In Bobbing for Watermelons, Helen is a middle-aged housewife who takes steps to reinvent herself: joins a gym, gets a new ‘do, buys a new car. While these are effective ways to present a new you, might I offer three, unconventional methods, for reinvention:
Kathleen Kelly has a comfortable life. She has a nice apartment on the Upper West Side of Manhattan, a nice boyfriend and owns a small children’s bookstore given to her by her deceased mother. Her world is shaken up when she finds out Fox Books, a large discount book store, is opening near her.
Travel is great for writers. The more you see and experience, the more it informs your writing. But successful travel, especially with a family, depends heavily on the convergence of many factors, including work schedules, finances, school programs and projects, dog kennels, cat sitters, and how long it has been since someone in the household last threw up. It’s a miracle anyone goes anywhere. Especially if an airport is involved. (Thanks, TSA.)
Hysterical scene from Bobbing from Watermelons, by April J. Moore, involving a classic Pat Benatar song, high school prom & a dance-off with 2 moms.
Quick Setup: Middle-aged Helen is on a quest to reinvent herself after realizing she leads a boring, uninspired life as a mom, wife and part time food columnist for the local paper. In this scene, Helen is volunteering at her daughter's high school prom when she is confronted with her nemesis, Nadine.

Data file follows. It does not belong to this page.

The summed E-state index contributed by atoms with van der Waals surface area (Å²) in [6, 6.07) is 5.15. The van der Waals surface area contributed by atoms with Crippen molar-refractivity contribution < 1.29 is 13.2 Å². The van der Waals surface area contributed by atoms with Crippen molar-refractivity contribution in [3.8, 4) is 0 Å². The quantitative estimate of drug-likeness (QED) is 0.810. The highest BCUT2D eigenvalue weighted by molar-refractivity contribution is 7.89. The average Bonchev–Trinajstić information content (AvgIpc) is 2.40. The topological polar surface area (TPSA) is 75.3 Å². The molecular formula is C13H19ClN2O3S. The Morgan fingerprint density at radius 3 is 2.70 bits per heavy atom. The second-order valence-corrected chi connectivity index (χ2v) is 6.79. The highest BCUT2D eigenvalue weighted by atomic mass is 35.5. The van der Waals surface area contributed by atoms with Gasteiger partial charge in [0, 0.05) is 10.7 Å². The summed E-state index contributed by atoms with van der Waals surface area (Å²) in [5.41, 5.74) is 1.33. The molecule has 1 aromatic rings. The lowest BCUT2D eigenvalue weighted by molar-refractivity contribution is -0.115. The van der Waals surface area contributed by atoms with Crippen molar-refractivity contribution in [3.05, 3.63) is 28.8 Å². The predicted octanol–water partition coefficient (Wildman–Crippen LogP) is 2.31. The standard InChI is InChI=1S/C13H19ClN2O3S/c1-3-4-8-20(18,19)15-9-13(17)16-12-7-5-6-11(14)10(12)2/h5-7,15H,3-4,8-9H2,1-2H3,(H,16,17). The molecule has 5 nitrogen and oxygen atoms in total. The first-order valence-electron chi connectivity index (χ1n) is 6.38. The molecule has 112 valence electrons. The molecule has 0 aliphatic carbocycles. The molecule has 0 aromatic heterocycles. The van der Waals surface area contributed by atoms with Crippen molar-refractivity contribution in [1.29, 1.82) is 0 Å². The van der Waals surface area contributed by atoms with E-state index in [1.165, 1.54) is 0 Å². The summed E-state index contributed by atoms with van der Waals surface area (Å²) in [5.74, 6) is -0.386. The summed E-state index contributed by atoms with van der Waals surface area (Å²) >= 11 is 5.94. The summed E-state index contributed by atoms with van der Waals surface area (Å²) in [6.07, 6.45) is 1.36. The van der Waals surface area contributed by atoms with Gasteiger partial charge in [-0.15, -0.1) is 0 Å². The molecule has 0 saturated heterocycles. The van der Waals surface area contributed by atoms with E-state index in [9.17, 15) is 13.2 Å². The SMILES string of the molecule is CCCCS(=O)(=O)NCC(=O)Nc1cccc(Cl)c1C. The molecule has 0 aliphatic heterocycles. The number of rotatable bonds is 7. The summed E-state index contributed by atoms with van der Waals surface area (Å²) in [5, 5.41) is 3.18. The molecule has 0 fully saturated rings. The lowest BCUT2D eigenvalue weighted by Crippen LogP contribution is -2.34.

In honor of Mother’s Day on Sunday, the Hot Chocolate Press moms got together to talk about being a mom and also about their moms. Kelly Baugh, April Moore, Suzette McIntyre and Kerrie Flanagan share what they like about being moms, memories of their moms and even a mom haiku.
I am honored to announce the release of Weeping Kings & Wild Boars; Moments of Magic and Sorrow in Forty Years Trying to Save the World. This memoir by the late Jerry Eckert has been in the making for many years and I wish he was still around to see the final results of all his hard work. I think he would be pleased with the book. I want to share with you the story behind this amazing memoir and how it came to be.
The first Hot Chocolate Festival at th Boarwalk Gallery in Windsor was a huge success. Visitors stepped out of the cold and into a winter wonderland. The hot chocolate bar warmed everyone up and brought smiles to many faces, as did Suzette McIntyre's artwork. Hot Chocolate Press authors read selections from theirbooks to a full house of eager listeners. It was a wonderful night and we look forward to doing it again soon.